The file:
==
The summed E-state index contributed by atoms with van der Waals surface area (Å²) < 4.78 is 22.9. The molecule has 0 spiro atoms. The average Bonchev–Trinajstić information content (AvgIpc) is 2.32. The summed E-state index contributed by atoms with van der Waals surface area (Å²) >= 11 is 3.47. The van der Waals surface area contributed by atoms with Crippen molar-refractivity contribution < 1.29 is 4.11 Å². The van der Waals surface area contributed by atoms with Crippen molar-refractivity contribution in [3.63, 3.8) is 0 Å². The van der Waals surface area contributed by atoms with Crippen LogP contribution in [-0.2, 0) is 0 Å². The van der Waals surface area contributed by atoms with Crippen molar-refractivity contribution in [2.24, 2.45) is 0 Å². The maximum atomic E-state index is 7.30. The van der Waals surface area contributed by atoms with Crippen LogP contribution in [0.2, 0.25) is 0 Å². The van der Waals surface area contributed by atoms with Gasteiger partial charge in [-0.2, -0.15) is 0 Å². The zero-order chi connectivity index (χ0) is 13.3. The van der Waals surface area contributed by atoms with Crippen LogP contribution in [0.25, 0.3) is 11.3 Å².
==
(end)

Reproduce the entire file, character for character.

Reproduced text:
The summed E-state index contributed by atoms with van der Waals surface area (Å²) < 4.78 is 22.9. The molecule has 0 spiro atoms. The average Bonchev–Trinajstić information content (AvgIpc) is 2.32. The summed E-state index contributed by atoms with van der Waals surface area (Å²) >= 11 is 3.47. The van der Waals surface area contributed by atoms with Crippen molar-refractivity contribution < 1.29 is 4.11 Å². The van der Waals surface area contributed by atoms with Crippen molar-refractivity contribution in [3.63, 3.8) is 0 Å². The van der Waals surface area contributed by atoms with Crippen LogP contribution in [-0.2, 0) is 0 Å². The van der Waals surface area contributed by atoms with Crippen molar-refractivity contribution in [2.24, 2.45) is 0 Å². The maximum atomic E-state index is 7.30. The van der Waals surface area contributed by atoms with Crippen LogP contribution in [0.2, 0.25) is 0 Å². The van der Waals surface area contributed by atoms with Gasteiger partial charge in [-0.2, -0.15) is 0 Å². The zero-order chi connectivity index (χ0) is 13.3. The van der Waals surface area contributed by atoms with Crippen LogP contribution in [0.25, 0.3) is 11.3 Å².